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RE: EM Standards List

From: Don Cameron <donc@internode.on.net>
Date: Tue, 26 Feb 2008 07:03:54 +1100
To: <public-xg-eiif@w3.org>
Message-ID: <000101c877e9$8d3400e0$0302a8c0@NBK001>

> Thanks Don - this is exactly what we need.

Hi Renato,

I have also started to collate as many top-level Statutes as I can
(Emergency Management Acts and Regulations) to help identify the hierarchy
of language we need, so we can ensure any standards adopted are in
compliance.

Just by way of introduction for anyone new to EM -

Most states & nations have an Emergency Management Act or Statute (or
similarly named legislative device), that describes top-level
responsibilities, accountabilities, and defines terms and organisational
structures during emergency and escalating disaster (eg: Most of these
Statutes will define words like "emergency" and "disaster" and name the
devices and instruments used for response and emergency planning purposes
etc.). The Statutes and Acts are "law", and can only be changed or otherwise
amended through Parliamentary process (name your political system here). The
Acts themselves are increasingly uniform across national boundaries through
international cooperative agreements.  

Underneath these statutes, are emergency plans, dictionaries and other
instruments and utilities built under  Statute carrying legal compliance
requirements (instruments and utilities of emergency management that must be
followed by law; breach of which is a breach of law).

Underneath again, are what we deem 'EM Standards' by virtue of accreditation
by an approved authority. The hierarchy of a standard is usually that of a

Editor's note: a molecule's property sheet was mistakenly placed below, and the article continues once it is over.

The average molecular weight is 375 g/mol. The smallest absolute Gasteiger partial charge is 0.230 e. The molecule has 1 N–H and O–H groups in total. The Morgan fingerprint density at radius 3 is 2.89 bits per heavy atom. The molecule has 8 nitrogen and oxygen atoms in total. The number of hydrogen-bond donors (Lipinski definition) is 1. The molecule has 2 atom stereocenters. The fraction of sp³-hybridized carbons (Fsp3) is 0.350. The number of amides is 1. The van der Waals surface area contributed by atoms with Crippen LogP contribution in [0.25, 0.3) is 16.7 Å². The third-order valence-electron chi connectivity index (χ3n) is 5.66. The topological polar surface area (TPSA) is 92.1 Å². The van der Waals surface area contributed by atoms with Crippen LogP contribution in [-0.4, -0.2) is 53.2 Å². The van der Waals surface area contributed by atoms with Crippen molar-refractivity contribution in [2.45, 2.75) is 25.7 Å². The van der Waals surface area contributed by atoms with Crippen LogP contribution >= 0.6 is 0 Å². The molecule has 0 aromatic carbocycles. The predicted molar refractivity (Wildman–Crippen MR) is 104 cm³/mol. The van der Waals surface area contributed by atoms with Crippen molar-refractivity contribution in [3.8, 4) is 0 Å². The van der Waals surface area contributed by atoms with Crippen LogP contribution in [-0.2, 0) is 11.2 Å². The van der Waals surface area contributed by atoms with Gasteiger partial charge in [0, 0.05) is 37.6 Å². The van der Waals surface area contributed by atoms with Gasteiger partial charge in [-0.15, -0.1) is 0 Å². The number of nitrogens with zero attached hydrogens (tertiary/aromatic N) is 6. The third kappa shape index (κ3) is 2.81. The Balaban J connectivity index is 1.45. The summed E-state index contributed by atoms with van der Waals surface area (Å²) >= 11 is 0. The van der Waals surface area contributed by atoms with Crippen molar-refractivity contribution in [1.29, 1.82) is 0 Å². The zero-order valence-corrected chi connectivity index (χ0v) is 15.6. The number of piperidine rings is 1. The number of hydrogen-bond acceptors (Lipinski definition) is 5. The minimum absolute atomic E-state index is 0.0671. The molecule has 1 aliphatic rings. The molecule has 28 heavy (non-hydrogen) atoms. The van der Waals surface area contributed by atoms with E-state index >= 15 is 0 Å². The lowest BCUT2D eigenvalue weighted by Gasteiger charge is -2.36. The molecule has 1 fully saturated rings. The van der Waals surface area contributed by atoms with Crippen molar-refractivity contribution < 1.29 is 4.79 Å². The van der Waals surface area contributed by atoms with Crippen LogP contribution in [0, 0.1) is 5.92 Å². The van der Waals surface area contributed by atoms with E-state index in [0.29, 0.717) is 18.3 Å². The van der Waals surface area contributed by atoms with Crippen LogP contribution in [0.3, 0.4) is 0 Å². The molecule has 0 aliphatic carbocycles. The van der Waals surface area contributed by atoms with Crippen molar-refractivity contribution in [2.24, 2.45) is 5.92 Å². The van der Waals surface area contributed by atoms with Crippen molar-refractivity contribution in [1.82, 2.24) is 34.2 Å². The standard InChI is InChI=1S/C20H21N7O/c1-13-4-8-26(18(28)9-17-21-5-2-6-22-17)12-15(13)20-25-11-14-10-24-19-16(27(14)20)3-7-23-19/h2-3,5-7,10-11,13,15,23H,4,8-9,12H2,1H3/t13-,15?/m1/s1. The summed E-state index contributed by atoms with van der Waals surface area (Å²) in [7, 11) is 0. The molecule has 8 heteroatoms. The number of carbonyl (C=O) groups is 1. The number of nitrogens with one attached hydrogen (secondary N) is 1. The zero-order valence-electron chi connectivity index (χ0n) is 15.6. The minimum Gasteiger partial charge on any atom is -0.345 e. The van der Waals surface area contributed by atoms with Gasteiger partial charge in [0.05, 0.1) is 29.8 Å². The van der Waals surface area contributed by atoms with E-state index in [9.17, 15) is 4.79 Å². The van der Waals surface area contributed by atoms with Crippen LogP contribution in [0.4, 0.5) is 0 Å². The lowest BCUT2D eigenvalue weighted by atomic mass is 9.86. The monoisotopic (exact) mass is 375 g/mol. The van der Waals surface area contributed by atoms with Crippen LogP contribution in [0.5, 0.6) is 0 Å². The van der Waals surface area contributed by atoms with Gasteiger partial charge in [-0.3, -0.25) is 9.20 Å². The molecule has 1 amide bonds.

national standard (AS) built to compliance with an ISO (International
Standard). ISO and national (AS) construction involves extensive public
consultation and is a lengthy process (the description of which is beyond
the scope of this brief).

Underneath again from a hierarchical perspective, are locally adopted
policies, standards and practices either built internally by EM orgs or
adopted and massaged for suitability of purpose. These are the "Practices of
EM" deployed by EM agencies and built and amended as needs dictate. These
are also the processes most held accountable during any public briefs and
analysis held post disaster (public hearings and Coronial Inquests etc.).

Lastly are the many extraneous standards, practices and policies that might
(or might not) impact on EM accountabilities. (eg: a standard not directly
relating to EM but potentially having an impact during emergency). The
reason these are described as extraneous is because legislation itself is
hierarchical, and EM legislation is always "top-tier", meaning other
legislative instruments and hierarchical trees are inferior during and post
an emergency or disaster. Usually the only exception to this rule are
legislative trees enacted under an Act of War.

At some point we will need to ensure the standards we accept are identified
within this structure, and depending on placement, are compliant.

Cheers, 
Don Cameron   
Received on Monday, 25 February 2008 20:04:06 GMT

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